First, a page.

However, the majority of the essays are both philosophically and culturally relevant to our modern world – even if the historical setting is not modern. The first essay is ‘That the Rise of Christianity Was Responsible for the Demise of Ancient Science.’ Here the author begins by quoting Charles Freeman in The Closing of the Western Mind – The Rise of Faith and the Fall of Reason (Random House: 2002) and attempts to dismantle that book’s argument - that Christianity has always been inimical toward a scientific mindset.
Another essay is ‘That the Scopes Trial Ended in Defeat for Antievolutionism.’ Here is an historical event that has risen to mythic status – at least in America. And popular perception is heavily colored by the interpretive lens of the 1960 movie Inherit the Wind. That film had a heavy anti-fundamentalist bias and deeply distorted the facts. Consequently many think of the Scopes ‘monkey’ Trial as an event where the scientific viewpoint ‘made a monkey’ out of religionists. This essay recovers an accurate history and provides a much sounder interpretive foundation.
There is also, unsurprisingly, some unevenness in the argumentative quality of the different essays. Most make a reasonable, fair and even compelling case for reaching a different and presumably better conclusion than the former ‘mythic’ and popular views. But there are some weak essays. The weakest is Michael Ruse’s ‘That “Intelligent Design” Represents a Scientific Challenge to Evolution’. Here Ruse divides his space mostly between sketching the history of the ID movement and the recent court cases (Kansas and Dover, Pennsylvania) where he appeared as an expert witness. This is interesting and relevant, but there is almost no space given to arguments why he believes ID is not science. Consequently he never actually addresses the question at issue. The irony is that there is much that could have been said to buttress the view that ID isn’t science. So it’s not that a case contra ID cannot be made. Many such points were raised at the Dover trial that would have been helpful to have in this essay. But Ruse failed completely.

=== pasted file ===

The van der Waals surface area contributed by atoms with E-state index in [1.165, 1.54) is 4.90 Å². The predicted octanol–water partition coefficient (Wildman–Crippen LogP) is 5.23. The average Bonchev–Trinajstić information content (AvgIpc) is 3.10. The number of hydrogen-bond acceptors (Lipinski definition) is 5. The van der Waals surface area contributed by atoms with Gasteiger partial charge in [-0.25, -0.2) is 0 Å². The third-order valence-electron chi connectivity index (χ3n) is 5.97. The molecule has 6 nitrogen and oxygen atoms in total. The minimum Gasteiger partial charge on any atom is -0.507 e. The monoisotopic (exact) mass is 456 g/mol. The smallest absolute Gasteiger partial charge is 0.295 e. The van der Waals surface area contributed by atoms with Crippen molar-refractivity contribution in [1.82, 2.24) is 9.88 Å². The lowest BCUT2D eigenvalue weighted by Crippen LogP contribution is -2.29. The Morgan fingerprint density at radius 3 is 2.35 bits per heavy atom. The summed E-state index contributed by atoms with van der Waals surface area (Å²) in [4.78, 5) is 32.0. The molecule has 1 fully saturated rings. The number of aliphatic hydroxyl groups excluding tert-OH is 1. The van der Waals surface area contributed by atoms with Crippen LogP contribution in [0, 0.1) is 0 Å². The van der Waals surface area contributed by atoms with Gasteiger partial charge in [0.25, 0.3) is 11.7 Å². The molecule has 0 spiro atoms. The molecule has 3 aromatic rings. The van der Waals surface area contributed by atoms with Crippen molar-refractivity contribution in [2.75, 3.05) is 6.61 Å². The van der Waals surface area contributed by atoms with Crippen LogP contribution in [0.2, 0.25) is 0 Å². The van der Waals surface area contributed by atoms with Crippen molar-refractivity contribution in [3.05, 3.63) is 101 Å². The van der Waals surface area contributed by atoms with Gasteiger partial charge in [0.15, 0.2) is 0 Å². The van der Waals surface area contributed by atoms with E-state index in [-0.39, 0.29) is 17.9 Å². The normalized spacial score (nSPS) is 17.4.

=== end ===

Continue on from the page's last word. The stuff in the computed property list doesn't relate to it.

Conversely, one of the stronger essays is John Hedley Brooke’s ‘That Modern Science has Secularized Western Culture’. This perspective is a thread that runs through much fundamentalist and some political right-wing rhetoric. It is a presupposition that quickly morphs into a divisive rallying cry – to be for ‘Christian Values’ and against ‘Godless Secular Humanism’. And that both distorts and dumbs down the complexity of science and religion. Brooke notes ‘the proposition that “science causes secularization” contains elements of truth’. But then he discusses how this can be misleading, arguing from both history and logic. He also notes that the excesses of religious rhetoric have a parallel and equally extreme equivalent from some scientists who advocate for philosophical naturalism. But this argumentative and sociological complexity just illustrates how problematic the thesis is – that science bears causal responsibility for secularism.
In sum, this book succeeds far more than it fails. And some weakness is inevitable – given the ambitious scope of the undertaking. It will best serve those who bring some historical and scientific background to the reading effort, and likely will frustrate those who are looking for an initial overview of the issues and debates that today surround science and religion.